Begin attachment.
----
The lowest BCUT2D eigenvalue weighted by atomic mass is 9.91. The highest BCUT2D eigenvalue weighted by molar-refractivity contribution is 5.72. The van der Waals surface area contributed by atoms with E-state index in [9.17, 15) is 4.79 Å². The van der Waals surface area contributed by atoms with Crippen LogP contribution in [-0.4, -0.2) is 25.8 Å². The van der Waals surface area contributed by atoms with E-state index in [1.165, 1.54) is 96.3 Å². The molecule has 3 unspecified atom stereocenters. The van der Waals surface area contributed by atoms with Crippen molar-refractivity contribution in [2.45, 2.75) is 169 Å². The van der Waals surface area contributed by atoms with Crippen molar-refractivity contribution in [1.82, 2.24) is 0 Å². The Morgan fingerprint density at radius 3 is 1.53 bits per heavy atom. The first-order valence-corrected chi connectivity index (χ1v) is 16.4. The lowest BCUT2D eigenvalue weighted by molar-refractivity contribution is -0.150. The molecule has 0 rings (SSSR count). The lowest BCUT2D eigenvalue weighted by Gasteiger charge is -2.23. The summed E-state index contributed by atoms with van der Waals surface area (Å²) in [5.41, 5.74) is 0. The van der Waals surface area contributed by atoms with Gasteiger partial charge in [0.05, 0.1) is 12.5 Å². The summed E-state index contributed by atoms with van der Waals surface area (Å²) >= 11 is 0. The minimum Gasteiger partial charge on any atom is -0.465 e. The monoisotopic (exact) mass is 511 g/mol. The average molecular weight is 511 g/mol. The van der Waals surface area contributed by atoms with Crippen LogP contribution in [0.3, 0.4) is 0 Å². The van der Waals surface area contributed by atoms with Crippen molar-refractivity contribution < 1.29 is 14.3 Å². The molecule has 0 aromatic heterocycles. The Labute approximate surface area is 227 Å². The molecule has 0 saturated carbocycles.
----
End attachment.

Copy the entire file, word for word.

The lowest BCUT2D eigenvalue weighted by atomic mass is 9.91. The highest BCUT2D eigenvalue weighted by molar-refractivity contribution is 5.72. The van der Waals surface area contributed by atoms with E-state index in [9.17, 15) is 4.79 Å². The van der Waals surface area contributed by atoms with Crippen LogP contribution in [-0.4, -0.2) is 25.8 Å². The van der Waals surface area contributed by atoms with E-state index in [1.165, 1.54) is 96.3 Å². The molecule has 3 unspecified atom stereocenters. The van der Waals surface area contributed by atoms with Crippen molar-refractivity contribution in [2.45, 2.75) is 169 Å². The van der Waals surface area contributed by atoms with Crippen molar-refractivity contribution in [1.82, 2.24) is 0 Å². The Morgan fingerprint density at radius 3 is 1.53 bits per heavy atom. The first-order valence-corrected chi connectivity index (χ1v) is 16.4. The lowest BCUT2D eigenvalue weighted by molar-refractivity contribution is -0.150. The molecule has 0 rings (SSSR count). The lowest BCUT2D eigenvalue weighted by Gasteiger charge is -2.23. The summed E-state index contributed by atoms with van der Waals surface area (Å²) in [5.41, 5.74) is 0. The van der Waals surface area contributed by atoms with Gasteiger partial charge in [0.05, 0.1) is 12.5 Å². The summed E-state index contributed by atoms with van der Waals surface area (Å²) >= 11 is 0. The minimum Gasteiger partial charge on any atom is -0.465 e. The monoisotopic (exact) mass is 511 g/mol. The average molecular weight is 511 g/mol. The van der Waals surface area contributed by atoms with Crippen LogP contribution in [0.3, 0.4) is 0 Å². The van der Waals surface area contributed by atoms with Crippen molar-refractivity contribution < 1.29 is 14.3 Å². The molecule has 0 aromatic heterocycles. The Labute approximate surface area is 227 Å². The molecule has 0 saturated carbocycles.